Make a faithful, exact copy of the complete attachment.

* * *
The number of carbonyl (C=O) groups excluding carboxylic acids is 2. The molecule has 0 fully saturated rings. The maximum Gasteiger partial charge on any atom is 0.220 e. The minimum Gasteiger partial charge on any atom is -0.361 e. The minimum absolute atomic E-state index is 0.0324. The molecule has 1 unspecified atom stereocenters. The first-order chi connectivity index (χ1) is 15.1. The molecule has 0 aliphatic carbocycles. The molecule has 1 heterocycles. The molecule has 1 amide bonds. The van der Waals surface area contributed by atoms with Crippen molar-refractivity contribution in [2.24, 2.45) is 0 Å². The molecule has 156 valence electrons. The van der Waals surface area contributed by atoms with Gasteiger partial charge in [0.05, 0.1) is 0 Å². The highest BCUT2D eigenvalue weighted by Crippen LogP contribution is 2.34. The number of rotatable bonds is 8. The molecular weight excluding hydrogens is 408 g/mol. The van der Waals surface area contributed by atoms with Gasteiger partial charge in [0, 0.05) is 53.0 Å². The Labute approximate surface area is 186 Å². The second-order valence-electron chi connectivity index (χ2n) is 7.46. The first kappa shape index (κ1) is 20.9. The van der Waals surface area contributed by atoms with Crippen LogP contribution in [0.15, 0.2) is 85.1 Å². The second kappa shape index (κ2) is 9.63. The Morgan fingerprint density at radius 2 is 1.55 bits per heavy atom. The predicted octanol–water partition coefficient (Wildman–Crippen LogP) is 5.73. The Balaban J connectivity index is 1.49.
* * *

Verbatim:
The number of carbonyl (C=O) groups excluding carboxylic acids is 2. The molecule has 0 fully saturated rings. The maximum Gasteiger partial charge on any atom is 0.220 e. The minimum Gasteiger partial charge on any atom is -0.361 e. The minimum absolute atomic E-state index is 0.0324. The molecule has 1 unspecified atom stereocenters. The first-order chi connectivity index (χ1) is 15.1. The molecule has 0 aliphatic carbocycles. The molecule has 1 heterocycles. The molecule has 1 amide bonds. The van der Waals surface area contributed by atoms with Crippen molar-refractivity contribution in [2.24, 2.45) is 0 Å². The molecule has 156 valence electrons. The van der Waals surface area contributed by atoms with Gasteiger partial charge in [0.05, 0.1) is 0 Å². The highest BCUT2D eigenvalue weighted by Crippen LogP contribution is 2.34. The number of rotatable bonds is 8. The molecular weight excluding hydrogens is 408 g/mol. The van der Waals surface area contributed by atoms with Gasteiger partial charge in [0, 0.05) is 53.0 Å². The Labute approximate surface area is 186 Å². The second-order valence-electron chi connectivity index (χ2n) is 7.46. The first kappa shape index (κ1) is 20.9. The van der Waals surface area contributed by atoms with Crippen LogP contribution in [0.15, 0.2) is 85.1 Å². The second kappa shape index (κ2) is 9.63. The Morgan fingerprint density at radius 2 is 1.55 bits per heavy atom. The predicted octanol–water partition coefficient (Wildman–Crippen LogP) is 5.73. The Balaban J connectivity index is 1.49.